Favorite thing: Let me tell you a little story, I snapped this simple shot not for a tip but to remind me of what the name of the fort was & the date & for an other shot. So I.m standing near the main gate in front of this sign and took the shot, the guard says not photos please, I respond no problem and walk away. Terry & I get about 4 blocks and here comes an MP in a 4X4. He was very nice but all I keep hearing is "can I see your camera, is that digital?" I say sure here you go and if you need me to delete some thing just let me know which ones! He could find no issue with the photos I had and found us not to be a spy or any kind of threat so he let us go. How nice of him! The moral of this story is BE VERY CAREFUL WHERE YOU SHOOT!! They may come after you!
Fondest memory: Make no mistake about it, meeting Yubert is what I call a fond memory. However, getting hold of him on Inauguration Eve was a task akin to nailing Jell-O to the wall. I was under the impression that it might be more convenient for him to meet not just me, but everybody at Union Station (a prominent location right on the metro line where folks can get a bite to eat while they're there), however he ended up at the Longworth House Office Building. Normally, the walk between the two points would be pleasurable (passing the Senate office buildings and the Capitol grounds), but two factors made it unusually arduous. First, it was snowing like nobody's business. Second, the barricades for pre-inaugural security made it necessary to go around Abraham's barn to get there. That is just, in my opinion, given the world at that point in history. I finally met up with Yubert outside Linda Sanchez's congressional office, whereupon I showed him the way to Senator Barbara Boxer's office to get more tickets. After that, I offered to treat him to coffee and a snack, but he preferred to take more snaps while he still had light.
For much of the day, I had my doubts on whether this VT meeting would ever get out of the starting gate. Metros were packed to maddening levels and security cordons made the very idea of getting from point A to B in a straight line as laughable as some of the protesters' demands.
The original plan was to meet at L'Enfant Plaza metro station for a pre-inaugural rallye (8:45am) and to walk together to the security tent. (It turns out, Federal Center SW ended up closer, but we didn't know until inauguration eve that we were all up near the front.) After seeing the president renew his oath of office, the plan was to stake out a strategic spot along Pennsylvania Avenue to catch the parade. Straightaway after the parade, the plan was to walk across the road to 7th Street to have a late lunch at Jaleo.
When you consider that we all converged on Washington from varying parts of Northern Virginia (I came in from Alexandria, Yubert from Falls Church, and Tania from Arlington) and factor in all the aforementioned obstacles, detours, and security scrutiny you can easily see why none of us were able to get together to the swearing-in ceremony and parade. I ended up seeing very little of the parade because I started to get hungry when it was delayed by an hour or more. Not expecting to find anybody there at 4:30pm (figuring they were at the delayed parade), I went to Jaleo for some date and bacon fritters, about which I had been thinking since noon. To my surprise, the whole lot except Frank was there. It turned out that the VT meeting had just gotten under way. Many pictures were taken before I could get down to some food. I had met Yubert the previous day, but I hadn't met any of the others. It was shorter than the last meeting, but I had fun. The only thing I regret is that we failed to buy and send out postcards.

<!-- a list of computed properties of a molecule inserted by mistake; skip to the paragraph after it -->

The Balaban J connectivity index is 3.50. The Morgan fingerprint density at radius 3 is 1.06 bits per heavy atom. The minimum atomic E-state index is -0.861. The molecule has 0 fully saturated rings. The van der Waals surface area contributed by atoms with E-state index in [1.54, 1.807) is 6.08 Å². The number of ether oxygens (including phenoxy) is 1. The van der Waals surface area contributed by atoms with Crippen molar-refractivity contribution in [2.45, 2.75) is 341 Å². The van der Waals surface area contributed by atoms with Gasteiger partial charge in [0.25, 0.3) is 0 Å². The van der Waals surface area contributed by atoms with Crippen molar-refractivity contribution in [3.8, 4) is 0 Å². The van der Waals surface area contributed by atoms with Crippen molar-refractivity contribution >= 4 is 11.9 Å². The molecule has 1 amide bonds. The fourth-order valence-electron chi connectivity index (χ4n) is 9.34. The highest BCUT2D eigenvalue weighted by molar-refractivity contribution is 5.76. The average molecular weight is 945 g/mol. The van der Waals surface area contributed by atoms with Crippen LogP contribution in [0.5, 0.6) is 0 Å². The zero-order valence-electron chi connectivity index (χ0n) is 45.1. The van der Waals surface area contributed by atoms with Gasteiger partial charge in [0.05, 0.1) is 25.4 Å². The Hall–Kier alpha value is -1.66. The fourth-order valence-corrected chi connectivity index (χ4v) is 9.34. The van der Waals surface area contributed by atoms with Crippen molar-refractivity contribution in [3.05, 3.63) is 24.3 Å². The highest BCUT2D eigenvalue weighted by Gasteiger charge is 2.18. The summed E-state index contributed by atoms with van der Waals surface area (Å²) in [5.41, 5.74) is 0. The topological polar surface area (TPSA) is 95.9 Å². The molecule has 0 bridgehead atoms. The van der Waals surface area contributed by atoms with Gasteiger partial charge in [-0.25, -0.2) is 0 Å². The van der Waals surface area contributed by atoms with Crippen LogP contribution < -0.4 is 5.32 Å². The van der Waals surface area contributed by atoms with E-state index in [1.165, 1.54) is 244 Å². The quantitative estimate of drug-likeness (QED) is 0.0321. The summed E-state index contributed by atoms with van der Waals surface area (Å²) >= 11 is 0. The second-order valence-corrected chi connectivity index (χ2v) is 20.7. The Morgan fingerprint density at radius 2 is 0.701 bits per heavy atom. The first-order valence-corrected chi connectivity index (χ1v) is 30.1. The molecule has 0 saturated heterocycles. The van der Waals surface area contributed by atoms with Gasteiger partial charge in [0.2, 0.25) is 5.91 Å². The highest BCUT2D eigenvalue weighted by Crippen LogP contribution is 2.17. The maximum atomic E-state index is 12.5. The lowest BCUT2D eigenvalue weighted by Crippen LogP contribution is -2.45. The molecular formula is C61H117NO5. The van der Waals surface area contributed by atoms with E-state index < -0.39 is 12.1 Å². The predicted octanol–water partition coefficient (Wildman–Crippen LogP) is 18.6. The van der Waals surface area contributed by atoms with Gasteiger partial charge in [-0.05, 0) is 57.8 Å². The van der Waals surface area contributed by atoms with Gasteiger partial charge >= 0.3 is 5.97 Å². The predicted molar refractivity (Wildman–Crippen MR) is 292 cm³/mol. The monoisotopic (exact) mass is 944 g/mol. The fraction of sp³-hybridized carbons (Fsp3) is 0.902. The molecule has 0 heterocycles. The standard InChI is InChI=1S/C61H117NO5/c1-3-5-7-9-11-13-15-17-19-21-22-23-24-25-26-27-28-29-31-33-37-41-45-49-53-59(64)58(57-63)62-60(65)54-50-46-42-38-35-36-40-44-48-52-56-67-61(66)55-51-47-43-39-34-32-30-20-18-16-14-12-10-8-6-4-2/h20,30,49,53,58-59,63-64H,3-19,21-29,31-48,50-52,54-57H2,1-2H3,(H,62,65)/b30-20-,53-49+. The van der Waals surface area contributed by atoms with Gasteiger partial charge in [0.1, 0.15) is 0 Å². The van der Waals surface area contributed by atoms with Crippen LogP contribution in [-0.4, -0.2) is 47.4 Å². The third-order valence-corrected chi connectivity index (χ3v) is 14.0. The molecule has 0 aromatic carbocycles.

meeting my friend Dorothy again after she left Luhansk in the summer of 1989.
Fondest memory: My friend Dorothy came to Luhansk in the summer of 1989 as a teacher leader of a group of high school students from Fairfax County within the framework of the American Friendship Caravan under the auspices of People to People organization.
We became pen pals and thanks to the Internet (emails) and phone calls we could meet again.
Dorothy came to the hotel where we stayed in Washington D.C. at the time we agreed upon.
It was a very fond memory of my stay in the American capital - our reunion with Dorothy took place 10 years after of our meeting in Luhansk in 1989.
Who could have thought!
She took us, my two Russian colleagues and me, about the capital in her car and invited us to Alexandria where we had lunch and then to her home in Fairfax (one hour drive from the capital).
We also made a stop to take a snack on the bank of the Potomac and my Russian colleagues Marina and Lyuba sang Russian songs for Dorothy who also studied Russian.
We drank wassil prepared by Dorothy - a hot wine drink.
It was simply unforgettable!
Thanks a lot, Dorothy!
I was in Washington, DC and Arlington, Virginia (practically it's one urban area seperated by the Potomac River and... law) from 15 to 20 October 2005. Surprisingly I was lucky to catch a rainbow twice. Keep your camera ready :-). Well, to be honest I have not seen any rainbow in my hometown for 10 years or so.
Once I was driving from Dulles International Airport to Arlington and I could only take fast picture while I stopped on a red light. But the second time I suprisingly saw wonderful rainbow on the sky as soon as I left the National Archive. Both my company and I immediately started to take pictures :-). There was Constitution Avenue and classical buildings of the northern side of the West Building of the National Gallery of Art in the background.
Favorite thing: As I alluded to before, Washington is very much an international city. In my mind, that is its best feature. I know of no culture or nationality which is not represented by a place to eat in Washington proper. A lot of times, these places are run by natives of that old country. Pictured is a tin of mango nectar which is representative of things considered exotic in Middle America to be found here. On the mango nectar, as with guaraná which I discovered in Brazil, I found a source in the States for it, so my friends need not send it to me by the case :-)